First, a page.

Gremlyn Bradley-Waddell, Special for The Republic

Guilty pleasures as they may be, those so-called “reality” TV shows featuring flippers — folks who profit from turning neglected dwellings into comfortable, turnkey homes — drive Marty Boardman, well, flipping crazy.

fixer upper

The Gilbert-based flipper, who does most of his work these days in Milwaukee due to the narrow profit margins he found in the Valley, has perhaps a better understanding than most people of what goes into these shows.

“It’s difficult for me to sit through any reality show, because I know so much about the formula,” said Boardman, a former television-news cameraman, referring to the shows’ need for a protagonist, an antagonist and an artificial deadline to stir up plenty of drama.

Although he doesn’t want to ruin anyone’s enjoyment of these shows — they have their appeal, he admits — the author of “Fixing and Flipping Real Estate: Strategies for the Post-Boom Era” ($19.99, Apress, 2012) is always happy to point out things he thinks the shows get wrong about the business. His top bugaboos include:

• Showing just the “sexy” stuff. Most viewers probably realize there are lots of behind-the-scenes footage that will never air, and Boardman knows all too well that it’s the pretty rooms and tension that make viewers tune in each week. But the failure to show any of the more mundane parts of the industry rubs him the wrong way.

“They show all the sexy parts,” he said, “and I’d say 30 to 40 percent of my week is spent in front of a computer screen and, alternately, paying bills.”

Indeed, if a camera crew did show up to film him, they’d probably find Boardman using QuickBooks financial software to track expenses or building Excel spreadsheets to chart schedules on all his properties. After all, there are more than just rehab costs to account for, he added.

“You have holding costs, which include property taxes, insurance and utilities, and there are also selling costs, which include Realtor commissions and title and escrow fees,” he said, noting he has paid as much as 3 percent of a homebuyer’s cost to get a deal closed. So a home he sells for $200,000 and cost him $40,000 to rehab can easily end up costing Boardman $60,000 total.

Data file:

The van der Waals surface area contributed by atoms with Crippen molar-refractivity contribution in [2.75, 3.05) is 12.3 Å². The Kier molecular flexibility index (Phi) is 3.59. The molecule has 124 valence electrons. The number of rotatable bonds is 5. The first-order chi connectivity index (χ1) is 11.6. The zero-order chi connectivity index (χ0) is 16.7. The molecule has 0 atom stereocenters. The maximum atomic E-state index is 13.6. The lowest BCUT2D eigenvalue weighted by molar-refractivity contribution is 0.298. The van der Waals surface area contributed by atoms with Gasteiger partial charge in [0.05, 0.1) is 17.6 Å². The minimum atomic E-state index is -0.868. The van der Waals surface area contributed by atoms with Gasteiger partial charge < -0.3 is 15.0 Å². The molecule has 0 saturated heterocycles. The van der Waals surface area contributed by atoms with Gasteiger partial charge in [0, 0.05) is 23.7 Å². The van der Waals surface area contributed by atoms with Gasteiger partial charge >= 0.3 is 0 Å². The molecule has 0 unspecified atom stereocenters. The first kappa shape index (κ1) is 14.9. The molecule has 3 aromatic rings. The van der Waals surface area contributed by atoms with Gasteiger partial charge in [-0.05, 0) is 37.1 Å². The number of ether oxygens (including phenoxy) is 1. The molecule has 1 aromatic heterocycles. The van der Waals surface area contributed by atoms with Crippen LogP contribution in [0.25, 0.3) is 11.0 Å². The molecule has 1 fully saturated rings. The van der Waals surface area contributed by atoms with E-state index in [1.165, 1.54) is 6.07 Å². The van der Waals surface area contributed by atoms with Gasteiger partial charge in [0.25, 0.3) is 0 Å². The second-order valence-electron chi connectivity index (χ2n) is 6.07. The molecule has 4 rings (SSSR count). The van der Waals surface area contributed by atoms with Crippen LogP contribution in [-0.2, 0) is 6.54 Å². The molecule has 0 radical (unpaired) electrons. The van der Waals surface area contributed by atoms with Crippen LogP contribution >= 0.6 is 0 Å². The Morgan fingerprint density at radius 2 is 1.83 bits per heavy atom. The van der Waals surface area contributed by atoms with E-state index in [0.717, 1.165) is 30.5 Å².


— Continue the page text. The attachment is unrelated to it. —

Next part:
• Inflated profit projections. The part of some shows where flippers talk about what they think they’re going to sell their rehabbed house for is laughable, Boardman said.

“Nobody projects a loss, and you really have no idea until that house goes on the MLS (Multiple Listing Service) — and you have people come to look at it — what the true market is,” he said.

The market is notoriously hard to predict, he said, adding there have been times he was sure he wouldn’t get the asking price for one of his projects, then offers came in above that price. And then there are other occasions, when “you think you have a slam dunk and there are no offers and no one comes to look at it.” He has seen the “wrong” cabinetry turn buyers away, while the “right” location — three doors down from a client’s grown daughter, in one case — may prompt another buyer to pay thousands over a home’s appraisal price.

• Artificial drama. On many shows, Boardman said, flippers argue with contractors as a deadline approaches and tension mounts, seemingly putting the project in jeopardy. It makes for riveting entertainment, but Boardman said viewers need to remember much of this is just for show. Deadlines, he said, aren’t usually that unyielding.

“Let’s face it, we flippers aren’t brain surgeons,” he said. “If I go three to four days past the scheduled deadline I’ve created for myself, no one’s going to die. If there’s a problem, we want to fix the problem correctly, and everyone yelling and screaming at each other is an incredibly inefficient way to run a business.”

Boardman said he has been approached about doing a reality show, but believes he wouldn’t make a good subject because he’s a pro who doesn’t engage in screaming matches.

“It’s like running any other successful business. You maintain good lines of communication with your maintenance crew and your administrative people and try to stay as even-keel as possible, because there are a lot of highs and lows in this business.”

• Glossing over negotiations. Due probably in large part to the proliferation of these shows, he said today’s homebuyers are well educated about the real-estate industry and more demanding than ever during negotiations. They expect everything to be newer, or brand-new, even in a flipped home.

“If it’s not, they’ll call us on it,” said Boardman, adding that now even the least expensive projects get brand-new materials — travertine, upgraded cabinetry — whether they’re needed or not. But expectations can reach even more absurd levels, like when a would-be homebuyer sees a few cracked roof tiles and proceeds to question a home’s structural integrity.

“We’re not a custom builder, and we’re not in the remodeling business — we’re flippers,” Boardman said. “The finicky homebuyer can cause any rehabber to lose sleep and get gray hair, and they never show that on the reality shows.”